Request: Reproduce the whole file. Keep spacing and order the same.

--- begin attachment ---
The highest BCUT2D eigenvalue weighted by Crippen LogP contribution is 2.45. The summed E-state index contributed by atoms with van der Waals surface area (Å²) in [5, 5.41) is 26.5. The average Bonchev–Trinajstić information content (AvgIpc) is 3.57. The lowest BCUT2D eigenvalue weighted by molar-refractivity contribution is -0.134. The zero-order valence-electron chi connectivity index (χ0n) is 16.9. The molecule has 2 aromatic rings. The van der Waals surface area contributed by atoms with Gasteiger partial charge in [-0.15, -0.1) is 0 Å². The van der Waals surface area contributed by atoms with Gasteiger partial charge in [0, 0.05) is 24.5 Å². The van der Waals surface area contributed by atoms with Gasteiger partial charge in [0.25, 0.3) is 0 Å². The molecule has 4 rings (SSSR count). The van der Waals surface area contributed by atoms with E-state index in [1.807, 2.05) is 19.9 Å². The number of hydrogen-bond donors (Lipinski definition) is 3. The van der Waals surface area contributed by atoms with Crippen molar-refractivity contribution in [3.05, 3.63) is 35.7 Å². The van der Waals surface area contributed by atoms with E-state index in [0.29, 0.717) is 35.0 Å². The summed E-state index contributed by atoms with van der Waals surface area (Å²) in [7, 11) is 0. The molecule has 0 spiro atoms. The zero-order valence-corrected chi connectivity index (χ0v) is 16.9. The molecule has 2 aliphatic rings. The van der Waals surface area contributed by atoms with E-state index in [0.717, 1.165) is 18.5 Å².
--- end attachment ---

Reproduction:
The highest BCUT2D eigenvalue weighted by Crippen LogP contribution is 2.45. The summed E-state index contributed by atoms with van der Waals surface area (Å²) in [5, 5.41) is 26.5. The average Bonchev–Trinajstić information content (AvgIpc) is 3.57. The lowest BCUT2D eigenvalue weighted by molar-refractivity contribution is -0.134. The zero-order valence-electron chi connectivity index (χ0n) is 16.9. The molecule has 2 aromatic rings. The van der Waals surface area contributed by atoms with Gasteiger partial charge in [-0.15, -0.1) is 0 Å². The van der Waals surface area contributed by atoms with Gasteiger partial charge in [0, 0.05) is 24.5 Å². The van der Waals surface area contributed by atoms with Gasteiger partial charge in [0.25, 0.3) is 0 Å². The molecule has 4 rings (SSSR count). The van der Waals surface area contributed by atoms with E-state index in [1.807, 2.05) is 19.9 Å². The number of hydrogen-bond donors (Lipinski definition) is 3. The van der Waals surface area contributed by atoms with Crippen molar-refractivity contribution in [3.05, 3.63) is 35.7 Å². The van der Waals surface area contributed by atoms with E-state index in [0.29, 0.717) is 35.0 Å². The summed E-state index contributed by atoms with van der Waals surface area (Å²) in [7, 11) is 0. The molecule has 0 spiro atoms. The zero-order valence-corrected chi connectivity index (χ0v) is 16.9. The molecule has 2 aliphatic rings. The van der Waals surface area contributed by atoms with E-state index in [0.717, 1.165) is 18.5 Å².